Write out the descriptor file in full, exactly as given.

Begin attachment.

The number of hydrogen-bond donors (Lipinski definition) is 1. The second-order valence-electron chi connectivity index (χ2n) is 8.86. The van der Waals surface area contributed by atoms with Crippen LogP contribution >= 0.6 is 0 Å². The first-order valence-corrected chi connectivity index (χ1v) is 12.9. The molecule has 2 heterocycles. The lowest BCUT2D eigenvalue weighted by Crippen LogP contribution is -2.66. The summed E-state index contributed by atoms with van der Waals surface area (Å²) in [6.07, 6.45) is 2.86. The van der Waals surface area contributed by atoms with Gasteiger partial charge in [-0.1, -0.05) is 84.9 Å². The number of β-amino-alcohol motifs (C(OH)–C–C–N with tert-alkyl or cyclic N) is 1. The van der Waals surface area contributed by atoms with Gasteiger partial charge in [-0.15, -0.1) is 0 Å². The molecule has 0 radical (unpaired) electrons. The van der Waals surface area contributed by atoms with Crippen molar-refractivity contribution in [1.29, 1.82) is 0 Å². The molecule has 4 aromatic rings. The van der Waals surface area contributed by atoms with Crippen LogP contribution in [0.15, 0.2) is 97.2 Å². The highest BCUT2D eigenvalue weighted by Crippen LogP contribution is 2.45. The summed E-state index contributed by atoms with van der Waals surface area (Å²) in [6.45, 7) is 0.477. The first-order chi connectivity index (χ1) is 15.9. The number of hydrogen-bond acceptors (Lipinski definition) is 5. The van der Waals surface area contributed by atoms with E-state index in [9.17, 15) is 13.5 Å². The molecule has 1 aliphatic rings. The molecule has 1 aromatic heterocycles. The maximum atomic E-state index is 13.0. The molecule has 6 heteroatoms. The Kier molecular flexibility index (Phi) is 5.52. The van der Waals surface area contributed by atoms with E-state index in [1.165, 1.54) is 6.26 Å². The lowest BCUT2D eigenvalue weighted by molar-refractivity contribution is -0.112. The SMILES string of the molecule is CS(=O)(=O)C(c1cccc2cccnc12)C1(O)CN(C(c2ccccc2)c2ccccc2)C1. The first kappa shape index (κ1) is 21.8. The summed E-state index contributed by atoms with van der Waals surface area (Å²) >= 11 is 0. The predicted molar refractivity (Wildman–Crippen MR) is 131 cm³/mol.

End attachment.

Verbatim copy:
The number of hydrogen-bond donors (Lipinski definition) is 1. The second-order valence-electron chi connectivity index (χ2n) is 8.86. The van der Waals surface area contributed by atoms with Crippen LogP contribution >= 0.6 is 0 Å². The first-order valence-corrected chi connectivity index (χ1v) is 12.9. The molecule has 2 heterocycles. The lowest BCUT2D eigenvalue weighted by Crippen LogP contribution is -2.66. The summed E-state index contributed by atoms with van der Waals surface area (Å²) in [6.07, 6.45) is 2.86. The van der Waals surface area contributed by atoms with Gasteiger partial charge in [-0.1, -0.05) is 84.9 Å². The number of β-amino-alcohol motifs (C(OH)–C–C–N with tert-alkyl or cyclic N) is 1. The van der Waals surface area contributed by atoms with Gasteiger partial charge in [-0.15, -0.1) is 0 Å². The molecule has 0 radical (unpaired) electrons. The van der Waals surface area contributed by atoms with Crippen molar-refractivity contribution in [1.29, 1.82) is 0 Å². The molecule has 4 aromatic rings. The van der Waals surface area contributed by atoms with Crippen LogP contribution in [0.15, 0.2) is 97.2 Å². The highest BCUT2D eigenvalue weighted by Crippen LogP contribution is 2.45. The summed E-state index contributed by atoms with van der Waals surface area (Å²) in [6.45, 7) is 0.477. The first-order chi connectivity index (χ1) is 15.9. The number of hydrogen-bond acceptors (Lipinski definition) is 5. The van der Waals surface area contributed by atoms with E-state index in [9.17, 15) is 13.5 Å². The molecule has 1 aliphatic rings. The molecule has 1 aromatic heterocycles. The maximum atomic E-state index is 13.0. The molecule has 6 heteroatoms. The Kier molecular flexibility index (Phi) is 5.52. The van der Waals surface area contributed by atoms with E-state index in [1.165, 1.54) is 6.26 Å². The lowest BCUT2D eigenvalue weighted by molar-refractivity contribution is -0.112. The SMILES string of the molecule is CS(=O)(=O)C(c1cccc2cccnc12)C1(O)CN(C(c2ccccc2)c2ccccc2)C1. The first kappa shape index (κ1) is 21.8. The summed E-state index contributed by atoms with van der Waals surface area (Å²) >= 11 is 0. The predicted molar refractivity (Wildman–Crippen MR) is 131 cm³/mol.